Reform eminent domain, within limits: Westchester County (NY) Business Journal, 10/24/05

Westchester lawmakers should grab the unique opportunity before them to craft an eminent domain bill that ensures local governments use their power of eminent domain for valid public purposes without defining "public" so narrowly that they slam the brakes on future redevelopment projects.

The county Board of Legislators' legislation committee will hold its first hearing Monday (Oct. 31) at 11 a.m. on the eminent domain reform bill introduced by Legislators Tom Abinanti (D-Greenburgh) and Jim Maisano (R-New Rochelle).

What they came up with is a starting point for a sensible new law, but just that. Abinanti and Maisano would limit the use of Westchester County funds to condemnations carried out for "public" purposes such as utilities, removing public nuisances or structures "that are beyond repair or that are unfit for human habitation or use," and acquiring abandoned property. The legislators would ban county funding for "private" uses, defined as "development projects for retail shopping, commercial office space, industrial development and/or residential facilities."

But when developers complete such projects whose jobs, taxes and quality of life benefit a community, the developers carry out a public purpose for which eminent domain could and should be allowed. The U.S. Supreme Court didn't create that doctrine in June when a majority upheld the right of New London, Conn., to condemn homes for a private developer's hotel-office-condo project. The high court upheld what has been practiced for decades nationwide, including Westchester, where urban renewal projects that included condemnation have revitalized White Plains and other communities.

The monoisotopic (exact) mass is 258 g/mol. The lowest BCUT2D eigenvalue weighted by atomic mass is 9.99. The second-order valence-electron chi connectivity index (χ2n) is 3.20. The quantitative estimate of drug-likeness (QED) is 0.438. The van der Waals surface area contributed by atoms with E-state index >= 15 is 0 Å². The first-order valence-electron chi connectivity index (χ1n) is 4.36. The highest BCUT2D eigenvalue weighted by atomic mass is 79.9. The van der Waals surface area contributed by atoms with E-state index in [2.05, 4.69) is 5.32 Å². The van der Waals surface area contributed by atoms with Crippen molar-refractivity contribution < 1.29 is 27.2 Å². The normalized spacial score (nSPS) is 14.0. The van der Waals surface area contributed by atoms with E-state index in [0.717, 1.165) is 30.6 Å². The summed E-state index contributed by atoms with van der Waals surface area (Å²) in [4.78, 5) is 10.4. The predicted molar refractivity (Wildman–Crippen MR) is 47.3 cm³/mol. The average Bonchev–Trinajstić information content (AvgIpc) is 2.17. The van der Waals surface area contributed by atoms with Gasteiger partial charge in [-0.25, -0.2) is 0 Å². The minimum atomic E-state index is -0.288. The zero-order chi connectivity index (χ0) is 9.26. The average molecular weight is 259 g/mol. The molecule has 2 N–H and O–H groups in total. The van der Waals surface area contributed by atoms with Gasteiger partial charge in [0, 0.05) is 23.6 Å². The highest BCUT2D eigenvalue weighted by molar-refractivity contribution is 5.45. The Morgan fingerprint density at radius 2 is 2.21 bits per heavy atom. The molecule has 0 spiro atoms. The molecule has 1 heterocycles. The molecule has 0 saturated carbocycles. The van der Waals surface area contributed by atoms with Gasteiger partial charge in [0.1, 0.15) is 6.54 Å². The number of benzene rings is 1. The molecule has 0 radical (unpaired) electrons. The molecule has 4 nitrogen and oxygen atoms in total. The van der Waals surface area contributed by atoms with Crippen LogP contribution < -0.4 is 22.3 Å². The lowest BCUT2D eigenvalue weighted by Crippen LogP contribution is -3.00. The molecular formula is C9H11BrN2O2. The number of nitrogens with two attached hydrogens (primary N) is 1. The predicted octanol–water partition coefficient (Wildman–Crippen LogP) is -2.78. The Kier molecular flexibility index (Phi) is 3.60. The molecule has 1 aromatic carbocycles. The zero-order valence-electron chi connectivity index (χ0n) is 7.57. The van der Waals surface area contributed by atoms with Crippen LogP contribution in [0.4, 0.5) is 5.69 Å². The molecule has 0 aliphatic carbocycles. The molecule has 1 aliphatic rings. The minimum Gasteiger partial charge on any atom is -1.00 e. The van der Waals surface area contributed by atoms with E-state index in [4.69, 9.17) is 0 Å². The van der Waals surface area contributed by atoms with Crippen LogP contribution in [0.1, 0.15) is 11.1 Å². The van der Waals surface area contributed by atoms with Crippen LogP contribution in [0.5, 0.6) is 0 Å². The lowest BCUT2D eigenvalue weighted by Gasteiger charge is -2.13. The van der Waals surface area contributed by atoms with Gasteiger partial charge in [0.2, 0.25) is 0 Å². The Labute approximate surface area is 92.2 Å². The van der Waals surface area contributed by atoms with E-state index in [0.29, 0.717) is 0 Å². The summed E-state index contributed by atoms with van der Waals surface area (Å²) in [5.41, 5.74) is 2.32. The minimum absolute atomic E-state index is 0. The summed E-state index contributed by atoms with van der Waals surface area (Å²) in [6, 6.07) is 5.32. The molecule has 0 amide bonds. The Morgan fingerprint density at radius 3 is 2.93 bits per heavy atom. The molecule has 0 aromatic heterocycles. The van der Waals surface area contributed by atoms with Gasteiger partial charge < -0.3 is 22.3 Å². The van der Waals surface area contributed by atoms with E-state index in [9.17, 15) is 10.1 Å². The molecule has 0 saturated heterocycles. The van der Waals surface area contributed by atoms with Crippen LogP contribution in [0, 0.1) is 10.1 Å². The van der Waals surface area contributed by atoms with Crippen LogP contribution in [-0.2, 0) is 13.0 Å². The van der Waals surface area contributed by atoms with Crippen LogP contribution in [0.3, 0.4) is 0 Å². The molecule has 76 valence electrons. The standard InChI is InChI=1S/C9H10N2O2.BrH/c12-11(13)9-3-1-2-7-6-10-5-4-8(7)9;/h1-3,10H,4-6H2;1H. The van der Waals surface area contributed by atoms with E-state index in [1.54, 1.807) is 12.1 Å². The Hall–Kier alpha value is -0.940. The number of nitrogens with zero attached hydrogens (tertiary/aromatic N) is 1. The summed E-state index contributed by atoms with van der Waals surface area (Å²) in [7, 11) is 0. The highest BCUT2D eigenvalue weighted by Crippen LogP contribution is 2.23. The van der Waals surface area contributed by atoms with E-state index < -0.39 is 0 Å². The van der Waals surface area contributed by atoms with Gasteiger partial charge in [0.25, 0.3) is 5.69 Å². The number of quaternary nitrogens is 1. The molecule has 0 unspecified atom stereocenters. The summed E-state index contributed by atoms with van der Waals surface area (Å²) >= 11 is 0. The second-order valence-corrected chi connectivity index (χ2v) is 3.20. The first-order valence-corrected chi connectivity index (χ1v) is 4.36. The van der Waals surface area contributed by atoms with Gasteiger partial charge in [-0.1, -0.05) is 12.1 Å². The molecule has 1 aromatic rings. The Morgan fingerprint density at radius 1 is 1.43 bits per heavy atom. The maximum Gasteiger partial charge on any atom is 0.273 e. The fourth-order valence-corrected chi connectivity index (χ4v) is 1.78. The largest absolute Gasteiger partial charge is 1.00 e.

The question for the county board and local boards, then, should be how to prevent abuses of eminent domain that benefit a developer without benefiting the community. Abinanti and Maisano go too far by limiting "public use" to government purposes which could also be abused. Additional criteria that include the community benefits of future projects should be included.

At the same time, the lawmakers have a valid point in expressing the need to protect existing property owners in future uses of eminent domain. Among additional protections Abinanti and Maisano might also consider:
  • Legislative approval: Industrial development agencies and other unelected bodies should never be the final say in any project involving the taking of land. That say should rest with an elected (and thus accountable) town board, village board or city council.
  • Master planning: A taking should satisfy a use called for in an approved comprehensive plan.
  • Compensation: Property owners should be compensated not only for the land they lose "at least at full market value" but for their relocation expenses as well. That's especially needed in Westchester, where land values are so high that single-family house median prices hit an all-time high of $700,000 during the second quarter.

"The outcome of eminent domain should never be that a business goes out of business," said Brian McMahon, executive director of the New York State Economic Development Council. The council, which represents municipal economic development professionals, is crafting its own eminent domain recommendations and will announce them later this year.

While there are occasions for government to condemn land, McMahon's words here could also be our own: "It's an extraordinary power, so extraordinary procedures should follow in the exercise of eminent domain."

Westchester County Business Journal: www.westchestercbj.com